Professional bowling tournaments can sometimes be too much too handle. Traveling, bowling for four or five straight days, then being displayed on live television is a tough lifestyle. Added to that is the fact that prize money is scarce and most bowlers are putting their careers on the line every week they compete. This being said, please enjoy this list of single shot chokes, tournament blunders, and general buffoonery that cost people thousands of dollars!
10. Holman double gutter
Although occurring early in the match, this inexcusable blunder basically costs Marshall Holman the game. Such an embarrassing moment for a dominant PBA star and Hall of Famer…
9. Bryan Goebel goes for 300
This was a tough entry to make the list because Goebel did manage to get the first two strikes in the tenth frame just to clinch the match (Norm Duke put up a 280) and win the $42,000 top prize. However, all he needed was one more strike to add a whopping $200,000 more. The difficulty of rolling a perfect game on television keeps this moment from being higher on the list, but you must agree, Goebel fails pretty badly.
8. Don Genalo vs. Jimmie Pritts
This classic gem ranks low on this list mainly because there is no cute Youtube clip of it right now. But here’s the story: In the 1983 Southern California Open, Don Genalo struck on his first ball in the tenth frame, leaving him in need of 7 total pins on his next two fill balls. As ABC displayed its winner graphic and the announcers declared him champion and went to commercial, Genalo proceeded to leave the 4-6-7-9-10 Greek church split. Inexplicably, Genalo then miscalculated his score and although he only needed two pins to tie and three to win, he ran up and dumped his ball in the gutter, thinking he couldn’t win. As a result, Pritts won 214-212 and the announcers had to rush back to correct themselves.
7. Rhino Page vs. Patrick Allen
Major tournament gaffes have been plentiful in recent years. In this battle between two lefties at the 2009 Tournament of Champions, Rhino Page struck on his first ball in the tenth frame and needs just a 9-spare or strike on his next ball. Major tournaments are known for having the toughest oil patterns, so even hitting nine pins can be a tall order. Not only does Page fail to get nine, but what he actually leaves baffles the mind. Patrick Allen’s reaction at 4:46 describes it perfectly.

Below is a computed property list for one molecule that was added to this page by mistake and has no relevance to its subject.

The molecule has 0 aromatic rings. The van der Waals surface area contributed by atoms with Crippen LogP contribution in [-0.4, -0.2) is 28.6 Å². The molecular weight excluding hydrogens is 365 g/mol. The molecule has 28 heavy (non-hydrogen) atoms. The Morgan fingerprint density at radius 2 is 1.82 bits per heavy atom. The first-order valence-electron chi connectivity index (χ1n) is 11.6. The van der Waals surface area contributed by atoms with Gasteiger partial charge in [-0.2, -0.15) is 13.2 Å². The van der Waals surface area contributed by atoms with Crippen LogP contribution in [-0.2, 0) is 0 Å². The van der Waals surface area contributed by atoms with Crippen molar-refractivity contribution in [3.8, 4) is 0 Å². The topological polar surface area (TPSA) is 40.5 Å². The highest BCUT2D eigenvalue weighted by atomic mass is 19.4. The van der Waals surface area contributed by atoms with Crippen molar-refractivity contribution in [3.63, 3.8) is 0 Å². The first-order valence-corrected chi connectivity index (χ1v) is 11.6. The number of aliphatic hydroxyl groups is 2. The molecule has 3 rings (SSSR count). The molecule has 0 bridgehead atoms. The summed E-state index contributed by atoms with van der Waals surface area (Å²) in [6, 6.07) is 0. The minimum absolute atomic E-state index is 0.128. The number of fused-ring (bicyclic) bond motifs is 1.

6. Mark Fahy vs. Ron Palombi Jr.
Seemingly a relative of Chris Farley, Mark Fahy entertained the masses on the bowling stage. In 1984, Fahy simply needed seven pins to clinch the match or six pins to at least guarantee a tie. We cannot consider this a top 5 choke simply because Fahy was trying to clinch the match while his opponent, Ron Palombi Jr., had yet to bowl the tenth frame. Of course after Fahy fails, Palombi goes on to throw three strikes to win, cementing Fahy into PBA lore.
5. Phil Ringener vs. Eugene McCune
Phil Ringener had a history of failing in the clutch. In fact, earlier in this 1993 broadcast (0:15 in the video), he bumbles incoherently about why he should not have any more problems in the final match. Nevertheless, simply needing any type of mark in the final frame, Ringener goes down in spectacular fashion. Many a bowler has lost needing just a mark, but this one takes the cake.
4. Del Ballard vs. Pete Weber
This classic moment from 1991 comes in at #4. This dump is slightly better than Ringener’s gutter because Ballard only needs 7 pins to win after throwing the first two strikes in the tenth frame. He also has a much more entertaining reaction. The cameraman just catches him exiting the building with ball in hand at the end.
3. Joe Ciccone & Ronnie Russell vs. Danny Wiseman & Mike Fagan
In 2008, the PBA held a doubles competition, pairing up players based on their qualifying scores in the early rounds. Anyone who has ever bowled on a team knows the pressure of letting down your teammates, making this tournament extremely nerve-racking. Joe Ciccone and Ronnie Russell, two players who had never won, were teamed up and rallied to the championship match. On the line were the usual prize money as well as tour exemptions for both players, something both Ciccone and Russell needed as they were in danger of being kicked off the tour. In the tenth frame, Ciccone bowled while Russell watched, striking on his first shot and needing just a 9 spare to win, 8 spare to tie. Both bowlers are still winless and Ciccone hasn’t been on TV since.
2. Chris Barnes vs. Mike Haugen Jr.
Chris Barnes has grown to become the modern day television choke artist. Barnes has a knack for dominating qualifying and leading tournaments for days up until the televised finals. While he wins often and is a future Hall of Famer, he has also developed a hater fan-base because of his ability to choke away leads. The 2008 Tournament of Champions was the most satisfying event for the Barnes haters, as Barnes jumped out to a 52 pin lead by the 7th frame. As the broadcasters repeat that he only needs to spare his remaining frames, you can feel him get tenser with every shot. This clip picks up in the 9th frame after Barnes leaves a 10 pin, having not missed a spare the entire tournament. What follows is the tenth frame that everybody saw coming. The forlorn expression on Barnes’s face is priceless throughout.
1. Mika Koivuniemi vs. Norm Duke
The U.S. Open is the epitome of bowling tournaments. Bowlers compete for 50 games on the most grueling oil pattern against hundreds of other bowlers. In 2011, Mika Koivuniemi met Norm Duke in the final match after previously disposing of Tom Daughtery 299-100. Needing a mark to win in the tenth frame, Mika threw a perfect flush ball only to leave a ten pin. This ten pin, a bowler’s single worst enemy, separated Mika from $80,000 and the U.S. Open title..
Josh Blanchard’s terrible game punctuated by his fall into the gutter.
The eagle falling off of Pete Weber’s trophy.